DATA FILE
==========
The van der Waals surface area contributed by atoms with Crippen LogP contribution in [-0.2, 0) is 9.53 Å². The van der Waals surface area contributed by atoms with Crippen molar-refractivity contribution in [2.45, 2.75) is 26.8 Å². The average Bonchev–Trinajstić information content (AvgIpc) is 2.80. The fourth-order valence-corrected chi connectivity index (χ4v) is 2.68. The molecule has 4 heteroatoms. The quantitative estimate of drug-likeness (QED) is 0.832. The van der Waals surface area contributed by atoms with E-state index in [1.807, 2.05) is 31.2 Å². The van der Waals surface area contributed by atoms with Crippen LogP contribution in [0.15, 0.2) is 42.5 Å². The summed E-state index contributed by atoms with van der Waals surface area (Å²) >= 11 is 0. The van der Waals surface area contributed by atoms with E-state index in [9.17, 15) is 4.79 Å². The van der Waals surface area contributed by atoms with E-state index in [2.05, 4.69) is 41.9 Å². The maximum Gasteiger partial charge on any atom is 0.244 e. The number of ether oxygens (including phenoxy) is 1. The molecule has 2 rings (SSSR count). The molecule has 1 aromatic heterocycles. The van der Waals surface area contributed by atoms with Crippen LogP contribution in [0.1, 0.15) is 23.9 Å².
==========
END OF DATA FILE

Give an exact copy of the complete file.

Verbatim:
The van der Waals surface area contributed by atoms with Crippen LogP contribution in [-0.2, 0) is 9.53 Å². The van der Waals surface area contributed by atoms with Crippen molar-refractivity contribution in [2.45, 2.75) is 26.8 Å². The average Bonchev–Trinajstić information content (AvgIpc) is 2.80. The fourth-order valence-corrected chi connectivity index (χ4v) is 2.68. The molecule has 4 heteroatoms. The quantitative estimate of drug-likeness (QED) is 0.832. The van der Waals surface area contributed by atoms with E-state index in [1.807, 2.05) is 31.2 Å². The van der Waals surface area contributed by atoms with Crippen LogP contribution in [0.15, 0.2) is 42.5 Å². The summed E-state index contributed by atoms with van der Waals surface area (Å²) >= 11 is 0. The van der Waals surface area contributed by atoms with E-state index in [9.17, 15) is 4.79 Å². The van der Waals surface area contributed by atoms with E-state index in [2.05, 4.69) is 41.9 Å². The maximum Gasteiger partial charge on any atom is 0.244 e. The number of ether oxygens (including phenoxy) is 1. The molecule has 2 rings (SSSR count). The molecule has 1 aromatic heterocycles. The van der Waals surface area contributed by atoms with Crippen LogP contribution in [0.1, 0.15) is 23.9 Å².